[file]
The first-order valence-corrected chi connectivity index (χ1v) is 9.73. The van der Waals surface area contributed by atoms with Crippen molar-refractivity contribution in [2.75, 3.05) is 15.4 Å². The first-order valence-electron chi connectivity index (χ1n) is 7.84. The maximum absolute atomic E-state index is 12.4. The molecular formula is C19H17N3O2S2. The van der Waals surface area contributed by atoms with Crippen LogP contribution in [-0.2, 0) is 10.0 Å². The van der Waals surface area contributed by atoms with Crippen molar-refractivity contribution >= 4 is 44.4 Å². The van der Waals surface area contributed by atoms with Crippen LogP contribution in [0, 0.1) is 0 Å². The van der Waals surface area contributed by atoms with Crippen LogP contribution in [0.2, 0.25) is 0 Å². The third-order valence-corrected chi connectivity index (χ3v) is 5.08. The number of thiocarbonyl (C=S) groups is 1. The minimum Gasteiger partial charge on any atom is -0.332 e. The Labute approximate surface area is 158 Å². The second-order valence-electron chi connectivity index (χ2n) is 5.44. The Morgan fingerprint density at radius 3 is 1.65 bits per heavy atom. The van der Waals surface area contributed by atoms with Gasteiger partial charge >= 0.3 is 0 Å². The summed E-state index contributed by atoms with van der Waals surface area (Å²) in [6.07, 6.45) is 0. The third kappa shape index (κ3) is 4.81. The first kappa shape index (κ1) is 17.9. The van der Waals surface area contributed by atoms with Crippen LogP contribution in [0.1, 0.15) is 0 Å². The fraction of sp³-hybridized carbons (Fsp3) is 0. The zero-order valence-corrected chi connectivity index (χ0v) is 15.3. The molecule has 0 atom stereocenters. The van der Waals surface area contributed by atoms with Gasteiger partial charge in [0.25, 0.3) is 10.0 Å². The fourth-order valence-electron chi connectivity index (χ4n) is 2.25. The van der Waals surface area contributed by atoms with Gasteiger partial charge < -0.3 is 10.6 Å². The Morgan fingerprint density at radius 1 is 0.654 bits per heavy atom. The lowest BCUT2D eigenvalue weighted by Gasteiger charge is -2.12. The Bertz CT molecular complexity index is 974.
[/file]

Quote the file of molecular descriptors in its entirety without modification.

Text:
The first-order valence-corrected chi connectivity index (χ1v) is 9.73. The van der Waals surface area contributed by atoms with Crippen molar-refractivity contribution in [2.75, 3.05) is 15.4 Å². The first-order valence-electron chi connectivity index (χ1n) is 7.84. The maximum absolute atomic E-state index is 12.4. The molecular formula is C19H17N3O2S2. The van der Waals surface area contributed by atoms with Crippen LogP contribution in [-0.2, 0) is 10.0 Å². The van der Waals surface area contributed by atoms with Crippen molar-refractivity contribution >= 4 is 44.4 Å². The van der Waals surface area contributed by atoms with Crippen LogP contribution in [0, 0.1) is 0 Å². The van der Waals surface area contributed by atoms with Crippen LogP contribution in [0.2, 0.25) is 0 Å². The third-order valence-corrected chi connectivity index (χ3v) is 5.08. The number of thiocarbonyl (C=S) groups is 1. The minimum Gasteiger partial charge on any atom is -0.332 e. The Labute approximate surface area is 158 Å². The second-order valence-electron chi connectivity index (χ2n) is 5.44. The Morgan fingerprint density at radius 3 is 1.65 bits per heavy atom. The van der Waals surface area contributed by atoms with Gasteiger partial charge >= 0.3 is 0 Å². The summed E-state index contributed by atoms with van der Waals surface area (Å²) in [6.07, 6.45) is 0. The third kappa shape index (κ3) is 4.81. The first kappa shape index (κ1) is 17.9. The van der Waals surface area contributed by atoms with Crippen LogP contribution in [0.1, 0.15) is 0 Å². The fraction of sp³-hybridized carbons (Fsp3) is 0. The zero-order valence-corrected chi connectivity index (χ0v) is 15.3. The molecule has 0 atom stereocenters. The van der Waals surface area contributed by atoms with Gasteiger partial charge in [0.25, 0.3) is 10.0 Å². The fourth-order valence-electron chi connectivity index (χ4n) is 2.25. The van der Waals surface area contributed by atoms with Gasteiger partial charge < -0.3 is 10.6 Å². The Morgan fingerprint density at radius 1 is 0.654 bits per heavy atom. The lowest BCUT2D eigenvalue weighted by Gasteiger charge is -2.12. The Bertz CT molecular complexity index is 974.